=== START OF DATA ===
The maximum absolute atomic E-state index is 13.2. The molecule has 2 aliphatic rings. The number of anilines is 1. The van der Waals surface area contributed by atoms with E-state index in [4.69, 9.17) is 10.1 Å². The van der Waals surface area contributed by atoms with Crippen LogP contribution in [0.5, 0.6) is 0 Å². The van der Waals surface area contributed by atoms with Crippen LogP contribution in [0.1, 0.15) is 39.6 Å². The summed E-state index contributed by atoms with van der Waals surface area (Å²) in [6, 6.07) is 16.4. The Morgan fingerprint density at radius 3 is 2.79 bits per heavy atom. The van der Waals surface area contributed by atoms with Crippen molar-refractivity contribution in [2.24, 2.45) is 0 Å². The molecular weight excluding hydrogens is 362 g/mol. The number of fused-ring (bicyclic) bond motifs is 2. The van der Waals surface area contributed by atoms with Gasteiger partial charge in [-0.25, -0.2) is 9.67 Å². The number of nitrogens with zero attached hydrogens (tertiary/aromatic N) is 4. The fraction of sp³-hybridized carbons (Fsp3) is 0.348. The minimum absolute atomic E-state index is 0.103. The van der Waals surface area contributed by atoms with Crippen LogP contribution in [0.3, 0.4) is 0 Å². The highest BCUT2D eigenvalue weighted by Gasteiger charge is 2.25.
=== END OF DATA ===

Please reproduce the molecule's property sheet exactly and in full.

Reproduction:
The maximum absolute atomic E-state index is 13.2. The molecule has 2 aliphatic rings. The number of anilines is 1. The van der Waals surface area contributed by atoms with E-state index in [4.69, 9.17) is 10.1 Å². The van der Waals surface area contributed by atoms with Crippen LogP contribution in [0.5, 0.6) is 0 Å². The van der Waals surface area contributed by atoms with Crippen LogP contribution in [0.1, 0.15) is 39.6 Å². The summed E-state index contributed by atoms with van der Waals surface area (Å²) in [6, 6.07) is 16.4. The Morgan fingerprint density at radius 3 is 2.79 bits per heavy atom. The van der Waals surface area contributed by atoms with Crippen molar-refractivity contribution in [2.24, 2.45) is 0 Å². The molecular weight excluding hydrogens is 362 g/mol. The number of fused-ring (bicyclic) bond motifs is 2. The van der Waals surface area contributed by atoms with Gasteiger partial charge in [-0.25, -0.2) is 9.67 Å². The number of nitrogens with zero attached hydrogens (tertiary/aromatic N) is 4. The fraction of sp³-hybridized carbons (Fsp3) is 0.348. The minimum absolute atomic E-state index is 0.103. The van der Waals surface area contributed by atoms with Crippen LogP contribution in [0.3, 0.4) is 0 Å². The highest BCUT2D eigenvalue weighted by Gasteiger charge is 2.25.